At approximately 3:12 p.m. on Feb. 4, 2013, federal law enforcement officers shot and killed 65-year-old survivalist and Vietnam veteran Jimmy Lee Dykes. Six days prior, Dykes had boarded a school bus in Midland City, Ala., killed the driver, and abducted 5-year-old Ethan Gilman, who he kept hostage in an underground bunker on his 100-acre property.
For nearly a week, hostage negotiators communicated with Dykes through a narrow PVC pipe connecting the bunker with the world above. A tiny spy camera inserted into the pipe helped authorities monitor the situation inside. Outside, however, the FBI used something theretofore more characteristic of Afghanistan than Alabama: an unmanned aerial vehicle, or UAV—otherwise known as a drone.
“UAVs have been used for surveillance to support missions related to kidnappings, search and rescue operations, drug interdictions, and fugitive investigations,” the FBI revealed in a 2013 letter to Sen. Rand Paul (R-Kentucky), who had inquired about FBI use of aerial drones. “Since late 2006, the FBI has conducted surveillance using UAVs in eight criminal cases [including the Dykes incident] and two national security cases.”
The Future of Police Surveillance Drones
Ten times in seven years may not sound like much, but the drone revolution is just getting started, according to technology futurist Gray Scott.
“We are right on the tip of the iceberg,” Scott says. “Within the next five years I believe we’re going to see a saturation of drones in the United States; they’re going to be extremely common everywhere.”
In fact, drone sales are expected to balloon to $11.2 billion by 2020, and an estimated 3 million drones were manufactured in 2017, according to research firm Gartner.
“Unmanned vehicles have the potential to create new businesses and new jobs and give consumers unprecedented remote access to our skies. They also will improve and protect lives,” CEA President and CEO Gary Shapiro said at the 2015 International Consumer Electronics Show (CES) in Las Vegas. “Drones already are helping emergency and disaster management programs, national weather service tracking and traffic management programs, among others . . . In short, drones are not just for fun, they are an economic game-changer—one that will transform the way we do business.”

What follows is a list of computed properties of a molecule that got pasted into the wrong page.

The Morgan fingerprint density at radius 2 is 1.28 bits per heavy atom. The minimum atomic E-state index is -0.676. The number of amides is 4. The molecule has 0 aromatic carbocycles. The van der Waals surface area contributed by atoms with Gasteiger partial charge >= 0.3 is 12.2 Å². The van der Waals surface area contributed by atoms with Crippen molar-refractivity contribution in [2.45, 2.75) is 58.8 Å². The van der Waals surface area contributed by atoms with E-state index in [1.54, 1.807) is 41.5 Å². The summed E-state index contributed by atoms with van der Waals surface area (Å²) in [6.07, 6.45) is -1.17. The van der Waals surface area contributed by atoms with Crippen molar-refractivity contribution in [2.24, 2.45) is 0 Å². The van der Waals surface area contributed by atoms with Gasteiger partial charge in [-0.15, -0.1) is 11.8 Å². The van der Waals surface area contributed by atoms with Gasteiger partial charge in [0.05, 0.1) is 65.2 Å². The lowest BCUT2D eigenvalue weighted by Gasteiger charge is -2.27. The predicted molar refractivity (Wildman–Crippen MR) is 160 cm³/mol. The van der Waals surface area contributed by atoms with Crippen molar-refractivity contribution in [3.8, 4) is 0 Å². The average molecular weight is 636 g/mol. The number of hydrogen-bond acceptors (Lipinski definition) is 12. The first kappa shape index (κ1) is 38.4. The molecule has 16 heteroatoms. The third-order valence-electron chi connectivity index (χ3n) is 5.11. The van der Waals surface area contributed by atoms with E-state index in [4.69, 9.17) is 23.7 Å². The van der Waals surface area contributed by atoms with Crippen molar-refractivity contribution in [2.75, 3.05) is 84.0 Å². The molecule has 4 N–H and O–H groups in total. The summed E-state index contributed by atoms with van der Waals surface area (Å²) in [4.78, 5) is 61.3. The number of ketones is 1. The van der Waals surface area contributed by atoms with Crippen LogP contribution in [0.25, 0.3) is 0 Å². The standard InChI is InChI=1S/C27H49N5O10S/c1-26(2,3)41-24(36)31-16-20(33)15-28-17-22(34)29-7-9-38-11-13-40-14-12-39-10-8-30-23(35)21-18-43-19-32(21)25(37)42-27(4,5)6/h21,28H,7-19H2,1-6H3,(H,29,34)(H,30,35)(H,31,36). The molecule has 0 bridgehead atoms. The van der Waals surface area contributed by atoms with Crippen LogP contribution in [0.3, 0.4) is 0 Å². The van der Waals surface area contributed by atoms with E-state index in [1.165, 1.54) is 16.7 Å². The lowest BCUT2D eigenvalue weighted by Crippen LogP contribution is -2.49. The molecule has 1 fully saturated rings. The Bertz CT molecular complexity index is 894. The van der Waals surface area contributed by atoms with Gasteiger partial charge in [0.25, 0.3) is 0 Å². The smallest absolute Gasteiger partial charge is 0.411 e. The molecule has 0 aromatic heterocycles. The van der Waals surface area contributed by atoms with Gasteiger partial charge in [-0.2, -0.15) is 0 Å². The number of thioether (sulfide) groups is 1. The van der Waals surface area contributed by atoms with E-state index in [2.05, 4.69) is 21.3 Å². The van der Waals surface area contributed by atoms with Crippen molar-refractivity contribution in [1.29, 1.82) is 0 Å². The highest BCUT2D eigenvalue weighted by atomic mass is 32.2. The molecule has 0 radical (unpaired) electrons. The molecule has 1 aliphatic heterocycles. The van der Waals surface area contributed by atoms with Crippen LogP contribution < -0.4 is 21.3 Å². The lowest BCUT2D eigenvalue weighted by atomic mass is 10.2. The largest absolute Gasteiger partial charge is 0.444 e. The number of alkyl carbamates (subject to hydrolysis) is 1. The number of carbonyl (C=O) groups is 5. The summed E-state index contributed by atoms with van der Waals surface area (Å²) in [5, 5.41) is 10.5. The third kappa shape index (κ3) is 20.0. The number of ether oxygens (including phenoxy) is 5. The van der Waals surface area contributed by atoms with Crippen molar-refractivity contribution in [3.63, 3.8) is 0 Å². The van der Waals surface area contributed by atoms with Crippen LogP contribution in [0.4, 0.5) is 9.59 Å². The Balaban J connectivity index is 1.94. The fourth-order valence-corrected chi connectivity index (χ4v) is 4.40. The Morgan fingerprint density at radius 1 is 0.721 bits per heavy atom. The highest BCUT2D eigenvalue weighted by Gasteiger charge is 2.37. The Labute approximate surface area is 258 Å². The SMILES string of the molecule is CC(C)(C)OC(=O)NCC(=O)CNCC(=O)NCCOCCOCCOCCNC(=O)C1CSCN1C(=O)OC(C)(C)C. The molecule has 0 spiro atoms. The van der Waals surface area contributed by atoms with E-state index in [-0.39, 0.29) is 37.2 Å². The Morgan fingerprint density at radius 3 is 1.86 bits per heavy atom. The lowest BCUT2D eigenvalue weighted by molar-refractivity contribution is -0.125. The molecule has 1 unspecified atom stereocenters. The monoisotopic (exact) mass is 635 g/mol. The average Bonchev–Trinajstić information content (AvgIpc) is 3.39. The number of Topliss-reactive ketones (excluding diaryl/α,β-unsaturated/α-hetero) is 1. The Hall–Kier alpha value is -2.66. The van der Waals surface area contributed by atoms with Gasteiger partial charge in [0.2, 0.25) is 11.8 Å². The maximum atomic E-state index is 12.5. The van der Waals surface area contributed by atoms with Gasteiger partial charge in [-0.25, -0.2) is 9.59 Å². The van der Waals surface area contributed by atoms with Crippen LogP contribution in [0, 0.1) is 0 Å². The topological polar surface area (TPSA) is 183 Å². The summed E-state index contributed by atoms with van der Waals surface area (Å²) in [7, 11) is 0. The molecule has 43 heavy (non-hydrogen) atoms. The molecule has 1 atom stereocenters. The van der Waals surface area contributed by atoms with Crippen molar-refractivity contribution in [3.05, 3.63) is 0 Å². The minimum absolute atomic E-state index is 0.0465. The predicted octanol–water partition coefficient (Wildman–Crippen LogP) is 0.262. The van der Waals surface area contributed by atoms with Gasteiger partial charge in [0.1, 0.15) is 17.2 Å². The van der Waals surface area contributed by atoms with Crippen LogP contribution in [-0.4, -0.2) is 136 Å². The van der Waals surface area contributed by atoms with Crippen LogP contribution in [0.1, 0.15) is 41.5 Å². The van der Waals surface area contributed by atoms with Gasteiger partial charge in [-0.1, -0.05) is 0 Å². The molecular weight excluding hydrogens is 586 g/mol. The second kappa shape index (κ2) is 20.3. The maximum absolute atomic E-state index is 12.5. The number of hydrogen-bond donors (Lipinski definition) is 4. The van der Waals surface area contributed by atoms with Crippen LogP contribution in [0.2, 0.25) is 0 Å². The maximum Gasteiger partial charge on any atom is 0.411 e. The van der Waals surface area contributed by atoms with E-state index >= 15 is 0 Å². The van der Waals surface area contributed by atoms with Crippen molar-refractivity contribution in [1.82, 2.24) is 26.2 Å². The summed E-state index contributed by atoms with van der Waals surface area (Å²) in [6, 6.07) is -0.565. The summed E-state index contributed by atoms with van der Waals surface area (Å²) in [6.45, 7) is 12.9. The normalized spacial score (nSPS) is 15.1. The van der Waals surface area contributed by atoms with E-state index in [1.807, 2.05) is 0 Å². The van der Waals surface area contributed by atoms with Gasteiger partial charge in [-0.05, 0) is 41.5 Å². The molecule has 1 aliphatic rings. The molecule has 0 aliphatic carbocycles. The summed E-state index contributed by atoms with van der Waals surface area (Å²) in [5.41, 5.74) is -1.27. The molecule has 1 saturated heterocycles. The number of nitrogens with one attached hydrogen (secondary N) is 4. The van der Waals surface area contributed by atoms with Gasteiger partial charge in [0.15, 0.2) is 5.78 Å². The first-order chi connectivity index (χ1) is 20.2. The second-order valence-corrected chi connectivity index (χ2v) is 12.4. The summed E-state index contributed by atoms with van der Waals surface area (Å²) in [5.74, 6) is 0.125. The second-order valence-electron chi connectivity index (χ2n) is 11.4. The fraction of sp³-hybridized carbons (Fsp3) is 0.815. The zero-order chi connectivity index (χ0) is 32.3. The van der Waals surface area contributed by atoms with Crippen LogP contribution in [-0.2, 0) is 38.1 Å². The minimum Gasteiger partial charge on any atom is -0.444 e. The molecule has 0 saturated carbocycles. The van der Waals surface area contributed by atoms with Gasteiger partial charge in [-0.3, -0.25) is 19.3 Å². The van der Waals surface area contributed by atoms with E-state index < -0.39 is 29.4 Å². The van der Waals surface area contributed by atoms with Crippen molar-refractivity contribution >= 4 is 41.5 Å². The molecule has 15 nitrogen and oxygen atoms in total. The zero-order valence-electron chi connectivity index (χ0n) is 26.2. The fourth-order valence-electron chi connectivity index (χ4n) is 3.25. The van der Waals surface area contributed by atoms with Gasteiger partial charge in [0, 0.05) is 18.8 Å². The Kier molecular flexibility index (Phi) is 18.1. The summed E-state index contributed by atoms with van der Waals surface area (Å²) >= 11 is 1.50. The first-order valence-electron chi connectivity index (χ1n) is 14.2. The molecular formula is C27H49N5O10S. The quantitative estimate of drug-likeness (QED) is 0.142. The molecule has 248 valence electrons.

And drones in police work will also change the way police officers do their jobs.
“It’s like having 20 officers on patrol or more,” Tijuana police chief Alejandro Lares, who uses drones to patrol residential neighborhoods in the Mexican border town, told USA Today in 2014. “Even the bad guys … they’re going to know now there’s something in the air that might be watching them … It may be a small step in community policing, but it’s huge for our future.”
Here are just a few of the areas in which drone technology and aerial surveillance likely will be leveraged for law enforcement when that future arrives.
During the Dykes drama, the FBI’s drone kept constant eyes on Dykes’ bunker. In the future, however, a drone the size of an insect could keep watch inside the bunker, as well.
“What we’re seeing right now are ‘quadcopters,’ which consist of four [rotor] blades on top of a tiny robot. But in the future we’re going to see biomimetic designs that mimic nature—based on a dragonfly, maybe, or a hummingbird,” Scott explains. “These drones will be able to fly into a space and produce a 3D scan so that if you’re dealing with a hostage situation, you can see exactly what’s going on inside the building without risking lives.”
Law enforcement drones equipped with telepresence technology will enhance hostage negotiations even further. “Instead of risking lives by sending a negotiator into the space, you could send in a drone with a screen attached to it and still have a face-to-face conversation with the hostage or hostage-taker,” Scott says.
Similarly, a recent standoff between police and an armed, distraught woman in Virginia could have ended with casualties had law enforcement not used drones to monitor her actions before moving in to make an arrest.
The same drones that provide situational awareness during a hostage crisis could do so in the event of a bomb threat.
In fact, the San Jose Police Department (SJPD) in San Jose, Calif., recently acquired a drone for exactly this purpose. “SJPD intends to use the [drone] primarily to access potential explosive devices and avoid exposing police bomb squad personnel to possible hazards,” the department reported in August 2014. “The [drone] can be flown over a device to obtain images that would assist the bomb technicians.”